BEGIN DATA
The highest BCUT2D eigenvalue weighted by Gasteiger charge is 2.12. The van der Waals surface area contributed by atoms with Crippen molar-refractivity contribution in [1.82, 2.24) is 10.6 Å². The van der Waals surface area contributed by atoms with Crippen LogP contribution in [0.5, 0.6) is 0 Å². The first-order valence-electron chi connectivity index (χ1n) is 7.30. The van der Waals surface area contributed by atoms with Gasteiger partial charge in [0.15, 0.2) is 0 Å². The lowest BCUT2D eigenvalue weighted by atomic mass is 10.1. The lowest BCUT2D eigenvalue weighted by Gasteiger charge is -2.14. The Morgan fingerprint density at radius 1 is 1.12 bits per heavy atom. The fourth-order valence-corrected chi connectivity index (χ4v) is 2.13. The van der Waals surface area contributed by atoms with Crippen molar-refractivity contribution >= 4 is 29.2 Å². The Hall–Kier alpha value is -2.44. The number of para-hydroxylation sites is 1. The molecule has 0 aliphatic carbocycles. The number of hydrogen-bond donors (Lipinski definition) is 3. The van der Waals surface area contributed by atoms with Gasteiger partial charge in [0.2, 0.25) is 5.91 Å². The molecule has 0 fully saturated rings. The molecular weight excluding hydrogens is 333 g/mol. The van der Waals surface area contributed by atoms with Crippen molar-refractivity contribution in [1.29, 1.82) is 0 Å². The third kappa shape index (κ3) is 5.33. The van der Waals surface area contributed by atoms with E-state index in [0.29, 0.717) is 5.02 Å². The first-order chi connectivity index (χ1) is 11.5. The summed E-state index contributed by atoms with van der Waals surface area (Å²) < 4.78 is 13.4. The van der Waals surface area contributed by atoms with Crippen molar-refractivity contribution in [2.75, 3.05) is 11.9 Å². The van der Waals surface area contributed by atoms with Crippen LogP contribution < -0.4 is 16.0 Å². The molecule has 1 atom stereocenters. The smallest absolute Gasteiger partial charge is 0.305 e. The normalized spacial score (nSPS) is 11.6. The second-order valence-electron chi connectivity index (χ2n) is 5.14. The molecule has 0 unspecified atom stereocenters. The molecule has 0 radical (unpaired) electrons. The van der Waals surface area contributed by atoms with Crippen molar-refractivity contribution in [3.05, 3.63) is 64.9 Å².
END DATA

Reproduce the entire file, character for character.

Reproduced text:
The highest BCUT2D eigenvalue weighted by Gasteiger charge is 2.12. The van der Waals surface area contributed by atoms with Crippen molar-refractivity contribution in [1.82, 2.24) is 10.6 Å². The van der Waals surface area contributed by atoms with Crippen LogP contribution in [0.5, 0.6) is 0 Å². The first-order valence-electron chi connectivity index (χ1n) is 7.30. The van der Waals surface area contributed by atoms with Gasteiger partial charge in [0.15, 0.2) is 0 Å². The lowest BCUT2D eigenvalue weighted by atomic mass is 10.1. The lowest BCUT2D eigenvalue weighted by Gasteiger charge is -2.14. The Morgan fingerprint density at radius 1 is 1.12 bits per heavy atom. The fourth-order valence-corrected chi connectivity index (χ4v) is 2.13. The van der Waals surface area contributed by atoms with Crippen molar-refractivity contribution >= 4 is 29.2 Å². The Hall–Kier alpha value is -2.44. The number of para-hydroxylation sites is 1. The molecule has 0 aliphatic carbocycles. The number of hydrogen-bond donors (Lipinski definition) is 3. The van der Waals surface area contributed by atoms with Gasteiger partial charge in [0.2, 0.25) is 5.91 Å². The molecule has 0 fully saturated rings. The molecular weight excluding hydrogens is 333 g/mol. The van der Waals surface area contributed by atoms with Crippen molar-refractivity contribution in [1.29, 1.82) is 0 Å². The third kappa shape index (κ3) is 5.33. The van der Waals surface area contributed by atoms with E-state index in [0.29, 0.717) is 5.02 Å². The first-order chi connectivity index (χ1) is 11.5. The summed E-state index contributed by atoms with van der Waals surface area (Å²) < 4.78 is 13.4. The van der Waals surface area contributed by atoms with Crippen molar-refractivity contribution in [2.75, 3.05) is 11.9 Å². The van der Waals surface area contributed by atoms with Crippen LogP contribution < -0.4 is 16.0 Å². The molecule has 1 atom stereocenters. The smallest absolute Gasteiger partial charge is 0.305 e. The normalized spacial score (nSPS) is 11.6. The second-order valence-electron chi connectivity index (χ2n) is 5.14. The molecule has 0 unspecified atom stereocenters. The molecule has 0 radical (unpaired) electrons. The van der Waals surface area contributed by atoms with Crippen molar-refractivity contribution in [3.05, 3.63) is 64.9 Å².